Tarek and Christina heeded her advice, and within days they learned Read’s instincts were right — the lump was cancer and had spread to his lymph nodes.

He had surgery to remove his thyroid and lymph nodes and underwent radiation therapy, which was exhausting and gave him migraines, Tarek told the “Today” show, but didn’t force them to quit the show.

“We made a decision that same second: We’re not going to slow down. We’re not going to stop,” he said. “We’re going to run the business. We’re going to fight through this cancer, because the second we slow down is the second it gets scary and you start getting depressed.”

The El Moussas’ later met Read, captured on film by HGTV, and fans reached out to share their own cancer stories.

That battle, though, posed a second challenge for the couple. The radiation therapy meant they couldn’t conceive naturally for six months to a year after treatments stopped. It took two unsuccessful attempts at in vitro fertilization — including one that ended in a miscarriage at eight weeks — before Christina became pregnant with Brayden.

“I had to be super strict,” Christina told People magazine. “I had to do one full week in bed. For 13 weeks after that, I couldn’t go for a walk and couldn’t lift anything over a gallon of milk. We planned it during Christmas break so I wasn’t working. We did everything we could to make sure this one worked.”

As their family — and ratings — grew, the TV personalities began expanding their empire, hosting spinoff shows and developing house-flipping seminars to teach fans the tricks of their trade.

But it didn’t take long for attendees to push back.

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A trip to promote the training sessions in Washington and Oregon was canceled at the end of 2015 when social media users loudly objected to the premise.

“Do you have the courage to retire rich?” an invitation to the event asked, which locals felt was tone deaf to the challenges facing their communities, included high eviction rates, fast-rising home values, skyrocketing rents and historically low vacancy rates, the Oregonian reported.

About six months later, new reports from the Associated Press, CBS News and ABC News, among others, revealed that students of their real estate seminars felt duped by the couple.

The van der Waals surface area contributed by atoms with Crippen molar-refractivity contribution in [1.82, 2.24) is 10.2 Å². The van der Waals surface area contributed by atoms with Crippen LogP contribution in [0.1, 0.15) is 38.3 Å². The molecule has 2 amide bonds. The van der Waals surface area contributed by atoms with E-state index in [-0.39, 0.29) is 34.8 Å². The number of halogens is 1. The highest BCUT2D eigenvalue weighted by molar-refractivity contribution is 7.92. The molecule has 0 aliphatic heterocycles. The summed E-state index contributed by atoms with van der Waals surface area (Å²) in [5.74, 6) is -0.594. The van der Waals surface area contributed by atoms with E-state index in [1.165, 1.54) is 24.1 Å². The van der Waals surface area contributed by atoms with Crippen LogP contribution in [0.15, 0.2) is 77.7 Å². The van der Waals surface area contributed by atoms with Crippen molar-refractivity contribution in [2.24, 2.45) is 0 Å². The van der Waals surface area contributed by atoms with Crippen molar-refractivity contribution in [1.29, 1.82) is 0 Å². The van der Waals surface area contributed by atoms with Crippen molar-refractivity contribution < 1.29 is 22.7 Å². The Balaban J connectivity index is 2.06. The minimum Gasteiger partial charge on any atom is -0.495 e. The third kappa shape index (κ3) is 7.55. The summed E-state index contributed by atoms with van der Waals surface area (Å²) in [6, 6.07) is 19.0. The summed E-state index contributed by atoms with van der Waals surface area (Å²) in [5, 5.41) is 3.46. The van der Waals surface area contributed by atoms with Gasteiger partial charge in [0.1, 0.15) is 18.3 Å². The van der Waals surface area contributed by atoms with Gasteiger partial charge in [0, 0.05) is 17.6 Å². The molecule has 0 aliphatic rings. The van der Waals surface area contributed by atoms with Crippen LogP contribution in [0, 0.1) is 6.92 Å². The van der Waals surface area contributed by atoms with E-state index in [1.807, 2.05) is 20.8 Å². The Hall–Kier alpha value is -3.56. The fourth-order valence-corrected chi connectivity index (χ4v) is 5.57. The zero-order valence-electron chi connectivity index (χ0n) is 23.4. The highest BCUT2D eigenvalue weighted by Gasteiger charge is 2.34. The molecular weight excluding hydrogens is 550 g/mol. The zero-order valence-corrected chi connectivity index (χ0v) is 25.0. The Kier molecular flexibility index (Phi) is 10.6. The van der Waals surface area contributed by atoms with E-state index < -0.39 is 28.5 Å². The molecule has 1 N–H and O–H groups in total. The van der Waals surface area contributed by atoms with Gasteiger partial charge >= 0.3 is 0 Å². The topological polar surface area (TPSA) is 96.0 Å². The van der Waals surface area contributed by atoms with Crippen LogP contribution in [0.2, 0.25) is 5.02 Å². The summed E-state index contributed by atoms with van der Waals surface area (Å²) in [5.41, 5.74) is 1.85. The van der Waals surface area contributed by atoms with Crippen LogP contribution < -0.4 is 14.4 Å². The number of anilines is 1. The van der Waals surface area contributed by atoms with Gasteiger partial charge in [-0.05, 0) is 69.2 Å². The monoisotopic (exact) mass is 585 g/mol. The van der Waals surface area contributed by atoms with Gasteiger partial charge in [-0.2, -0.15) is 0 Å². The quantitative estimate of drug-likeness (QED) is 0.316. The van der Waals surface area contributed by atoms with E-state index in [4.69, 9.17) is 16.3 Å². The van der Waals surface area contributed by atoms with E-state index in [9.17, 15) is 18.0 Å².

The classes, they said, were misleading, cost thousands of additional dollars beyond the advertised price and didn’t actually provide face time with Tarek and Christina.

The El Moussas defended their program.

“I stand by our product,” Christina told ABC News. “It’s our tools, it’s our system. It’s what Tarek and I do. I’ve only heard very minimal complaints.”

It was only a month later that the police were called to the couple’s home over what Tarek and Christina termed an “unfortunate misunderstanding.

Deputies responded to the home in May after getting a report about a possible suicidal man, according to the Associated Press. Tarek El Moussa was later found in a nearby state park with a handgun, but he denied being suicidal, reported the AP. He voluntarily gave up several guns.

Eight months later, in a statement to People in early December, Tarek and Christina announced that they had sought marriage counseling but decided to split up while evaluating “the future” of their marriage.

“Like many couples, we have had challenges in our marriage,” the pair said in the statement. “We had an unfortunate misunderstanding about six months ago and the police were called to our house in an abundance of caution. There was no violence and no charges were filed. . . . During the process, we are committed to our kids and being the best parents we can be. We will continue to work through this process civilly and cooperatively, and plan to continue our professional life together.”

They said they had dated other people amid the split but weren’t ready to speak about it further.

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Heartbroken — and outraged — fans took to social media to lament the split. Some wrote that they felt lied to by the couple, who had continued to produce episodes on the show as if they were together and whose social media posts never hinted at complications with their marriage.

Almost exactly one month later, Tarek filed for divorce.

In a statement released when the couple announced their separation, HGTV said they respected the El Moussas’ personal privacy and would support them moving forward.

They added that filming of “Flip or Flop” would proceed as scheduled.

On Wednesday, Christina posted on Instagram a photo of her children at church.

“A lot going on lately,” she wrote in the caption. “But making time for what’s important is what’s really important.”